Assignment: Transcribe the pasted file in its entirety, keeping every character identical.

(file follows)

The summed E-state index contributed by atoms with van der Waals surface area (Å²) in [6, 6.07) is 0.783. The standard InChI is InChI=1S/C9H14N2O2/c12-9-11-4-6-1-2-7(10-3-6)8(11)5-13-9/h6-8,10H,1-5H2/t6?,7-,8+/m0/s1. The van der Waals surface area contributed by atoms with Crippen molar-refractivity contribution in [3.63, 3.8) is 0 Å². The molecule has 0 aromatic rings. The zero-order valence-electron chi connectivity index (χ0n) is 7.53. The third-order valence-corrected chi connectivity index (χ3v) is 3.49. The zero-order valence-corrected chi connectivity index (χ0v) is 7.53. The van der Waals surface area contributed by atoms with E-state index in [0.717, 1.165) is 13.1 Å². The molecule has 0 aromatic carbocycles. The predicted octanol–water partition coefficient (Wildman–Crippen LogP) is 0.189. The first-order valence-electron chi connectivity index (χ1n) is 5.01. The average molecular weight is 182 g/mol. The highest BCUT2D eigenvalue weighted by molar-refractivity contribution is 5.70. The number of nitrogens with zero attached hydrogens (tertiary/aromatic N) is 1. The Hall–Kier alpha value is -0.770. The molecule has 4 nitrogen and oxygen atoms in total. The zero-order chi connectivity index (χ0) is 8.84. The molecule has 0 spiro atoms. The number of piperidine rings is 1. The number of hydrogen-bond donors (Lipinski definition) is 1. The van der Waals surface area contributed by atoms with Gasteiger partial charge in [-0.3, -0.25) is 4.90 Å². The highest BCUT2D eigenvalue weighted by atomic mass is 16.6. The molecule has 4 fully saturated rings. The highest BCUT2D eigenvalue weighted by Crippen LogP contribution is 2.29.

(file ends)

The summed E-state index contributed by atoms with van der Waals surface area (Å²) in [6, 6.07) is 0.783. The standard InChI is InChI=1S/C9H14N2O2/c12-9-11-4-6-1-2-7(10-3-6)8(11)5-13-9/h6-8,10H,1-5H2/t6?,7-,8+/m0/s1. The van der Waals surface area contributed by atoms with Crippen molar-refractivity contribution in [3.63, 3.8) is 0 Å². The molecule has 0 aromatic rings. The zero-order valence-electron chi connectivity index (χ0n) is 7.53. The third-order valence-corrected chi connectivity index (χ3v) is 3.49. The zero-order valence-corrected chi connectivity index (χ0v) is 7.53. The van der Waals surface area contributed by atoms with E-state index in [0.717, 1.165) is 13.1 Å². The molecule has 0 aromatic carbocycles. The predicted octanol–water partition coefficient (Wildman–Crippen LogP) is 0.189. The first-order valence-electron chi connectivity index (χ1n) is 5.01. The average molecular weight is 182 g/mol. The highest BCUT2D eigenvalue weighted by molar-refractivity contribution is 5.70. The number of nitrogens with zero attached hydrogens (tertiary/aromatic N) is 1. The Hall–Kier alpha value is -0.770. The molecule has 4 nitrogen and oxygen atoms in total. The zero-order chi connectivity index (χ0) is 8.84. The molecule has 0 spiro atoms. The number of piperidine rings is 1. The number of hydrogen-bond donors (Lipinski definition) is 1. The van der Waals surface area contributed by atoms with Gasteiger partial charge in [-0.3, -0.25) is 4.90 Å². The highest BCUT2D eigenvalue weighted by atomic mass is 16.6. The molecule has 4 fully saturated rings. The highest BCUT2D eigenvalue weighted by Crippen LogP contribution is 2.29.